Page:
CANNES, France (Reuters) - Cars talk, a man is married to a monkey and Kylie Minogue contemplates suicide in “Holy Motors”, easily the oddest movie in competition at the Cannes film festival screened so far this year.
Directed by French film maker Leos Carax, the story follows Mr. Oscar, a man who spends each day living 10 different lives, each mapped out for him in a dossier left in the back seat of the stretch white limousine he travels in.
In the morning he is a rich businessman leaving his luxury home for work. Next he dresses up as an old woman beggar on the streets of Paris.
Each hurried change involves elaborate costume changes and make up in the back of the limousine, and leave Oscar, played with superhuman energy by Denis Lavant, increasingly exhausted as the day wears on.
As to its meaning, critics and journalists struggled to agree.
“What the heck does it all mean?” wrote Guardian critic Peter Bradshaw in his five-star review, before proceeding to seek to unravel the enigma of Holy Motors.
Carax, whose last full-length feature was “Pola X” in 1999, declined to answer when asked at a press conference what the movie meant, and merely shook his finger.
In response to a question about the different movies referenced in his film, he said, speaking in French:
“Obviously if you decide to live in that little island which is cinema, it is a beautiful island that has a big cemetery. So sometimes you go to the cemetery.”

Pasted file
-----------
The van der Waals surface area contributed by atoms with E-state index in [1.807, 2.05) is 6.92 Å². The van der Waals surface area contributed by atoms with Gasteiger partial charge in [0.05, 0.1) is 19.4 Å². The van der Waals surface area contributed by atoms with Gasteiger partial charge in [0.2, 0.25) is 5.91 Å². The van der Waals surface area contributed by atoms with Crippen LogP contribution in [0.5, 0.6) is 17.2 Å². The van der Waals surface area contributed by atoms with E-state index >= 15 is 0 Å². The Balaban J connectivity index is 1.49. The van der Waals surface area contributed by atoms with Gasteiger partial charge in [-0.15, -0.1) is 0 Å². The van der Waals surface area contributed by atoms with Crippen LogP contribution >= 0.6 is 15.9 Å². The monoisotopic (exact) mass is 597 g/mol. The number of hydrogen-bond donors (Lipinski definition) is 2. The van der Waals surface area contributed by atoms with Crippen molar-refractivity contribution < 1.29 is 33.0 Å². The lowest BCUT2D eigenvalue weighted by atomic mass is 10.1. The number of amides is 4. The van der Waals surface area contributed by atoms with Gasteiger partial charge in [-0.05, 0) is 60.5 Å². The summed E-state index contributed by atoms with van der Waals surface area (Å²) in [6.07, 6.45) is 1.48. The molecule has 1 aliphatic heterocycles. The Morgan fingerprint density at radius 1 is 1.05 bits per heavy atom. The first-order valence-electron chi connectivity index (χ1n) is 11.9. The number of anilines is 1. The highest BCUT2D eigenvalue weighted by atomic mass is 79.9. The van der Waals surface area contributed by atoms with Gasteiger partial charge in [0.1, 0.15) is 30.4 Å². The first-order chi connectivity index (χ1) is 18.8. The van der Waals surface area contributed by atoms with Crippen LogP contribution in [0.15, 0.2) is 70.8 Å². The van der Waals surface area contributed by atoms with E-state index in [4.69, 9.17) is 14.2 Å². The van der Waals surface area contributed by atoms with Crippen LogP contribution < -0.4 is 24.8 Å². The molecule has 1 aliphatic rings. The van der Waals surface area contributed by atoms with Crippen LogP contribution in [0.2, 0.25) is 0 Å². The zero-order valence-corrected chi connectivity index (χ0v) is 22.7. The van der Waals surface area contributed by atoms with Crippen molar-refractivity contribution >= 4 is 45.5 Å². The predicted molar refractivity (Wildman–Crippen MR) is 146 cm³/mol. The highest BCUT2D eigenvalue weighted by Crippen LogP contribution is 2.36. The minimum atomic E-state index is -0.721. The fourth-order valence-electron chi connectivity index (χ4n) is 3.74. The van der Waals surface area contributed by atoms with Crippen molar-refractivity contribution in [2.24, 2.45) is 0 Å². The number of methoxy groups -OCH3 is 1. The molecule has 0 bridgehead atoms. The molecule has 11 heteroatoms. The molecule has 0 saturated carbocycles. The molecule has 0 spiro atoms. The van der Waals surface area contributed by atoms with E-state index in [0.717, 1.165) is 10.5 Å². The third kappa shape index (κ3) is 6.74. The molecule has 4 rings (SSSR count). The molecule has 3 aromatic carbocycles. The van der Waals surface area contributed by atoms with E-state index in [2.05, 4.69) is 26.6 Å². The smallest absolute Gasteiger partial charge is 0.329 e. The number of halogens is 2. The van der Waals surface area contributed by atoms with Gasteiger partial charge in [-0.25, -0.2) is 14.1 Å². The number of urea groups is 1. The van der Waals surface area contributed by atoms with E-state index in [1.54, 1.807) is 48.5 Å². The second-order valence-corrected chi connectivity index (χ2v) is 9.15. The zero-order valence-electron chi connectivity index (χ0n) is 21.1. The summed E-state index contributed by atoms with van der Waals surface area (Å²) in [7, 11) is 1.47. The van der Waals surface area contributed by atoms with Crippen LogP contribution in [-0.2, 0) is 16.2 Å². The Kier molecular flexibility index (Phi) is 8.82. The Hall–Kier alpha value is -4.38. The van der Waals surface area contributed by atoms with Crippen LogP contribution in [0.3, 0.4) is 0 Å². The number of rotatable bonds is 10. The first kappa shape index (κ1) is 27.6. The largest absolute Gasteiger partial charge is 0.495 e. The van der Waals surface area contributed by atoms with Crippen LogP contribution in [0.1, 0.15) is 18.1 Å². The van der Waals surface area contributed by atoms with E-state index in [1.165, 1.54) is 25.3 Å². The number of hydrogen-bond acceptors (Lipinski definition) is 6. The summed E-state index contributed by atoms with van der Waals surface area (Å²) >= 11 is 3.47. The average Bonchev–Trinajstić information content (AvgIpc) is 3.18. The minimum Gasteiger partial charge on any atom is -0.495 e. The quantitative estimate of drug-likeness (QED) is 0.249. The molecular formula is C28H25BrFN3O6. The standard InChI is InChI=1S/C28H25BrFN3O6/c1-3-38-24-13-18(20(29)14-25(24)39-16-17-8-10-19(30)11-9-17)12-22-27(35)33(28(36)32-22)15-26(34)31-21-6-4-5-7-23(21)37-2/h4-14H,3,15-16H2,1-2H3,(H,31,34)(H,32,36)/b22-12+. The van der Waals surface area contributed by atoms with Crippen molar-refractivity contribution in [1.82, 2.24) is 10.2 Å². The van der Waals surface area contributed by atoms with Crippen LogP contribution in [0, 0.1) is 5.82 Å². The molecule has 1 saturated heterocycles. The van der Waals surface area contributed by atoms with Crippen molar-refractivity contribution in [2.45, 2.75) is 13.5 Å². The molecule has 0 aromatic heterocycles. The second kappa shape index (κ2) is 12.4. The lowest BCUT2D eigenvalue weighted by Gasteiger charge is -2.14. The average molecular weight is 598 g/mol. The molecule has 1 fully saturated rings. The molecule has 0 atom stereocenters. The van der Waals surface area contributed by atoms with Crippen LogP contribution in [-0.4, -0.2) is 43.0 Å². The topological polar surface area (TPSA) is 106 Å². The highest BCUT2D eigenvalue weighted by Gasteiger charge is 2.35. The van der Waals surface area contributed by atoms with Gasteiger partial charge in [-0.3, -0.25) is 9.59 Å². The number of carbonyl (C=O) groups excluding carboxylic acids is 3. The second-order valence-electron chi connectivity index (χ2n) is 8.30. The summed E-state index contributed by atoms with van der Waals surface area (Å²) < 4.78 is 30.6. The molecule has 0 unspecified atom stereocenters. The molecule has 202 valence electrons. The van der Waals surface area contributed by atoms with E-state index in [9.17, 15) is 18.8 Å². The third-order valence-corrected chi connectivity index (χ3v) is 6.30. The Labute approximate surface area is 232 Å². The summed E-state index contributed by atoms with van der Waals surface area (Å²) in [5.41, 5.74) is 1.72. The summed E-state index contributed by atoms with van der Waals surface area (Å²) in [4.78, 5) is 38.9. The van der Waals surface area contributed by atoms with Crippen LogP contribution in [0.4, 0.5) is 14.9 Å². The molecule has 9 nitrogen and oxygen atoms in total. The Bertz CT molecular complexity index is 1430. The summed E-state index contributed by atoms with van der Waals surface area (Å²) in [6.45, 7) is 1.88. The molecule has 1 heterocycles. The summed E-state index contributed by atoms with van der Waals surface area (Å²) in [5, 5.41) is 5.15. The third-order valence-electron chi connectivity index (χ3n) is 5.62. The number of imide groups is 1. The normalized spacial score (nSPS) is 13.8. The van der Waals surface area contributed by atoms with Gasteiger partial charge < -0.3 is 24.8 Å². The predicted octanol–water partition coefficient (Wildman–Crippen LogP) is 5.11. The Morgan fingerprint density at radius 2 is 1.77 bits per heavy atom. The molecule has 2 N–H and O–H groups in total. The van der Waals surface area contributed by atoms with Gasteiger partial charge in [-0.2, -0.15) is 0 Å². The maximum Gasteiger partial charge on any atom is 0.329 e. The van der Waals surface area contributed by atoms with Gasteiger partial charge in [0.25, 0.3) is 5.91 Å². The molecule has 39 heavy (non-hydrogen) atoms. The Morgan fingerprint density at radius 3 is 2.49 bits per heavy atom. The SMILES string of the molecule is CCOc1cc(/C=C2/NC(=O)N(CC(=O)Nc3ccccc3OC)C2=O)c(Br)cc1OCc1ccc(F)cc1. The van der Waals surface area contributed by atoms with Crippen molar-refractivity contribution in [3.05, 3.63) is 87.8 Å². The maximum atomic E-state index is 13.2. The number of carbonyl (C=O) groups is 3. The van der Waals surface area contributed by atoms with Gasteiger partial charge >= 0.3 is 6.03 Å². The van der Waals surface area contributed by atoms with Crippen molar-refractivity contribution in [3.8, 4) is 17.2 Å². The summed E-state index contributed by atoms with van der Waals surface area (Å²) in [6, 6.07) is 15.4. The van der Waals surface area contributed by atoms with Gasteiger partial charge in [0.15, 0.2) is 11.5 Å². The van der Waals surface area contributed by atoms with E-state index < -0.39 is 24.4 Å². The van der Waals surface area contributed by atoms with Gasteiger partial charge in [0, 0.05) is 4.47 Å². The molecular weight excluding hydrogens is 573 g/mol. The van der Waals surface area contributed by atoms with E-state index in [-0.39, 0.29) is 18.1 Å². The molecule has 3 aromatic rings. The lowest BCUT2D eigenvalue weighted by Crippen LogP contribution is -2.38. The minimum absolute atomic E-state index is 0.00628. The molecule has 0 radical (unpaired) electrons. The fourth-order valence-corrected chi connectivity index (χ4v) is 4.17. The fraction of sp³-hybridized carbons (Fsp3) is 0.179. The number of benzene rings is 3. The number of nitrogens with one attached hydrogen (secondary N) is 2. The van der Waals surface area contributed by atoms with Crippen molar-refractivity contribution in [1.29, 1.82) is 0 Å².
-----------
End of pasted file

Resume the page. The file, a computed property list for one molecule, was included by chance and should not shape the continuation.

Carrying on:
Holy Motors, loudly cheered at the press screening ahead of its official world premiere in Cannes on Wednesday, nearly did not make it to the big screen.
Carax’s reputation with film financiers suffered in the early 1990s when his “The Lovers on the Bridge”, also starring Lavant, ran dramatically over budget.
“There were some bad memories that lingered in terms of banks and bankers,” said producer Martine Marignac.
“The banks didn’t want to follow through and the film nearly did not get made. We thought that 20 years down the road this situation would not arise again, but the difficulty in financing this kind of film hinges on the fact that these films are not viewed as commercial.”
Oscar’s most shocking character is “Monsieur Merde”, half-man half-beast who bursts in on a photo shoot at a Paris cemetery with U.S. actress Eva Mendes and carries her to his underground lair where she comforts the naked, aroused monster.
In another segment Australian pop star Minogue plays a melancholy air hostess who is contemplating suicide, and she performs a song for her lost love.
The singer and actress, a major celebrity throughout the world, admitted she was “slightly terrified” at the thought of appearing in the movie, but added:
“Basically I banned my entourage from coming with me, I kind of stripped myself of being Kylie and wanted to go back to being as basic as possible and pretty much be a blank canvas for Leos.”
Towards the end of Holy Motors, limousines parked in a warehouse talk to each other before lights out, and later Oscar returns home to his wife and children -- all of them monkeys.
For a look at Cannes 2012 lineup, click here: link.reuters.com/vav28s
Reporting by Mike Collett-White, editing by Paul Casciato